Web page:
This allowed the banker to buy commercial and other bills in far larger quantities at a discount in return for a deposit credited in favour of the sellers. The sellers of these bills could draw upon their credits at the bank at will. By dealing in credit this way, the leverage the banker could apply to his own balance sheet was safely up to ten times on the assumptions above. And with the rate of discount on commercial bills typically 8% or more, the banker was able to pay 6% to depositors and retain a good profit.

Clearly, the value of a banker’s credit had to be expressed in money. That is to say, a deposit was expected to be encashable for specie. But with the evolution of the goldsmiths’ business and the mountains of credit created by their activities, the relationship between gold and silver on the one hand and legal obligations to pay on the other would also evolve.

The gold standard as our nineteenth century forbears knew it was basically a child of the British government and its bank in London, the Bank of England. The Bank itself opened for business on 1 August 1694 with a staff of nineteen. For most of the period between 1717 to 1931, Britain operated either a formal or de facto gold standard. The gold standard commenced after Sir Isaac Newton, as Master of the Mint, valued the gold guinea at 21 silver shillings, marking an important shift from sterling silver towards a gold standard. After a period of bimetallism, gold gradually became to be regarded as the measure of value in preference to silver. And in 1816, gold was declared to be the only legal measure of value in England and the pound became the equivalent in gold of 20 silver shillings.

By the 1816 Regulations of the Mint, forty pounds weight of standard gold bullion are cut into £1,869 in sovereigns, fixing the mint price of gold at £3/17/6d. In modern measures, a sovereign weighs 7.99 grammes with a gold content of 7.32 grammes.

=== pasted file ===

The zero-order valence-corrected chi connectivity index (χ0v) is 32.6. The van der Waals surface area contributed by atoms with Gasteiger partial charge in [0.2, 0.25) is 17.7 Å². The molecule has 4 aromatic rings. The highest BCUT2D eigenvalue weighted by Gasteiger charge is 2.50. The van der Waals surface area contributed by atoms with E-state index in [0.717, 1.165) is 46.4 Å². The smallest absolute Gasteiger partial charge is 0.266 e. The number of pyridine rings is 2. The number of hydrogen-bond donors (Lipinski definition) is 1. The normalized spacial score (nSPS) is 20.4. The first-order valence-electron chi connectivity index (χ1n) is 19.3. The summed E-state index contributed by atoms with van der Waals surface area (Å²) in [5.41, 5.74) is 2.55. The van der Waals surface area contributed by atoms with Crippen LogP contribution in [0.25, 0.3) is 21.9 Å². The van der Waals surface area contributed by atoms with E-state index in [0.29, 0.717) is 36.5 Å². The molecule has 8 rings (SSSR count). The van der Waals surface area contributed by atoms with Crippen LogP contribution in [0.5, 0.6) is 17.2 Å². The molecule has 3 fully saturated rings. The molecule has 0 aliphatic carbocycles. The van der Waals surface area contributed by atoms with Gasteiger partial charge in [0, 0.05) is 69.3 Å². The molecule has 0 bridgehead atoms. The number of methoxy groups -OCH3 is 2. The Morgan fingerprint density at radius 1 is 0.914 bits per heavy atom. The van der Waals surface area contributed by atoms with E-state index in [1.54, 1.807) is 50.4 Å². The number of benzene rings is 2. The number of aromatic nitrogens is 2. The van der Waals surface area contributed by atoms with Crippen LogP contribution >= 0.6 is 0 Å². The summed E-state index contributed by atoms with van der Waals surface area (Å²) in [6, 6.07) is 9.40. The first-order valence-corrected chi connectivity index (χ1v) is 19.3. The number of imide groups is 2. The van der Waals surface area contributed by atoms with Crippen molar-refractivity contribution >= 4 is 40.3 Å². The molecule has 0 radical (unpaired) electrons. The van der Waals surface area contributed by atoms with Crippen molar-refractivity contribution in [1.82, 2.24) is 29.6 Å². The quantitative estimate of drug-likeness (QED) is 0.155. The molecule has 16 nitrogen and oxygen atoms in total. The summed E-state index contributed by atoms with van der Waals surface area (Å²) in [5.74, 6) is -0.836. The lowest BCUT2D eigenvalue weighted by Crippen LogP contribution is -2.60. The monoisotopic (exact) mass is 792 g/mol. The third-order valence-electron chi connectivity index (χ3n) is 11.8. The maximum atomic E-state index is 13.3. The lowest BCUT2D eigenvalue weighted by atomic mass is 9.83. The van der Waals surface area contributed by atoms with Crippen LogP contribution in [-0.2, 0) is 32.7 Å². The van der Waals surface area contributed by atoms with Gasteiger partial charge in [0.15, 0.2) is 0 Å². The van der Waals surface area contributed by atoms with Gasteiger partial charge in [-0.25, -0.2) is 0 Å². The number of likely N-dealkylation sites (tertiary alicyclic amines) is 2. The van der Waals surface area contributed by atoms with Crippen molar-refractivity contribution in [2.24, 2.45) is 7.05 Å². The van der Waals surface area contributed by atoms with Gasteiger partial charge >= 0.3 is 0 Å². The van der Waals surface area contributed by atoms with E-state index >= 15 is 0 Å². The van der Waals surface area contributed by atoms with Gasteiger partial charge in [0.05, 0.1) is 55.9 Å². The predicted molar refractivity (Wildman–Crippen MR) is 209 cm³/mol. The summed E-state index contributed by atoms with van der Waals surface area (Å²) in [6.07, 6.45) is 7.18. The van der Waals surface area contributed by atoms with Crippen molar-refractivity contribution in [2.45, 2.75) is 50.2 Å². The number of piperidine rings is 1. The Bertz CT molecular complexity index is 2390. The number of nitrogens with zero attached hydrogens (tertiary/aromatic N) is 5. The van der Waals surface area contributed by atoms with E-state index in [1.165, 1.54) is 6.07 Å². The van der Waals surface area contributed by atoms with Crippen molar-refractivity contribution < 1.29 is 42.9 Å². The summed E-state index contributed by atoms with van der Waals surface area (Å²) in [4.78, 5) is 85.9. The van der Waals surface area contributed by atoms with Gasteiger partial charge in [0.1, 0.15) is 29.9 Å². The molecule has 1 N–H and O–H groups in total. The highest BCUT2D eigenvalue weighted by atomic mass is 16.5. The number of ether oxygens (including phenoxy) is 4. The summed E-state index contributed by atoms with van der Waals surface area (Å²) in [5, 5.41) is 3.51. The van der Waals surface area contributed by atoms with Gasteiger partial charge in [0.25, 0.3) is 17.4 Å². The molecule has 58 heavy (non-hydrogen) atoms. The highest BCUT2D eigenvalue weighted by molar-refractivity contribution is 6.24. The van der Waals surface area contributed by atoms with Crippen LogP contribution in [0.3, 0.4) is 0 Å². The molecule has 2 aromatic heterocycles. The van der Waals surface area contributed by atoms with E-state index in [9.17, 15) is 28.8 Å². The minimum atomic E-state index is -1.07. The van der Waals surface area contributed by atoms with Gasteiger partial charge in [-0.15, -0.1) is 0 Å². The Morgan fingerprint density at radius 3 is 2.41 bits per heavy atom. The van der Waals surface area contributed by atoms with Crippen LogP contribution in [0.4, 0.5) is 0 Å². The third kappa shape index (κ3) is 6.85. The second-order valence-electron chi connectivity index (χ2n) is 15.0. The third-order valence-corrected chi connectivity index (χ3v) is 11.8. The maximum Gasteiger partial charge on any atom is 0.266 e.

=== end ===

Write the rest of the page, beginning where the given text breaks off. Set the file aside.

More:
In the United States, before the War of Independence English law prevailed and in the late 1700s Blackstone’s Commentaries was the standard legal treatise among Americans. Blackstone was clear on what constituted money:

“Money is the medium of commerce. It is the King’s prerogative as the arbiter of domestic commerce to give it all authority or make it current. Money is a universal medium or common standard by comparison with which the value of all merchandise may be ascertained: a sign which represents the respective values of all commodities…

“The coining of money is in all states the act of the sovereign power that its value may be known on inspection. And with respect to coinage in general there are three things to be considered therein: the materials, the impression, and the denomination. With respect to the materials Sir Edward Coke lays it down that the money of England must be either of gold or silver…”[i]

The framers of the Constitution adapted Blackstone to replace the King’s prerogative with the new Congress, giving the federal government the power to coin money. And that money could only be coined. To get around this restriction, which is every spendthrift politician’s desire, the government would have to have a tame commercial bank to produce gold substitutes in the form of bank notes. But even that course was controversial.

In 1790, Alexander Hamilton as the first secretary of the Treasury submitted a report to Congress in which he outlined his proposal to establish a government-owned bank, the Bank of the United States, using the charter of the Bank of England as the basis for his plan. It was passed and a 20-year charter was signed into law by President Washington the following February. As well as acting as the government’s fiscal agent and making loans to the government, it also operated as a commercial bank, issuing banknotes. In 1811, Hamilton was dead, the Republican Party had taken control from the Federalists, and the charter was not renewed.[ii]

Just five years after Hamilton’s proposal, the Bank of England began experiencing a significant drain on its bullion reserve, due to the government’s need for gold to finance the war with France and also to pay for imported grain after a succession of bad harvests. In 1797, the Bank suspended payments in cash (i.e. gold and silver coin). The suspension continued through the Napoleonic Wars, during which the Bank inflated its note issue causing the price of gold to rise against the Bank’s paper currency. In 1810, this led to the appointment of a Select Committee “to enquire into the high price of bullion”, which concluded that the depreciation of the currency was due to the excessive issue of bank notes. The following which is extracted from its report to Parliament is the most relevant passage: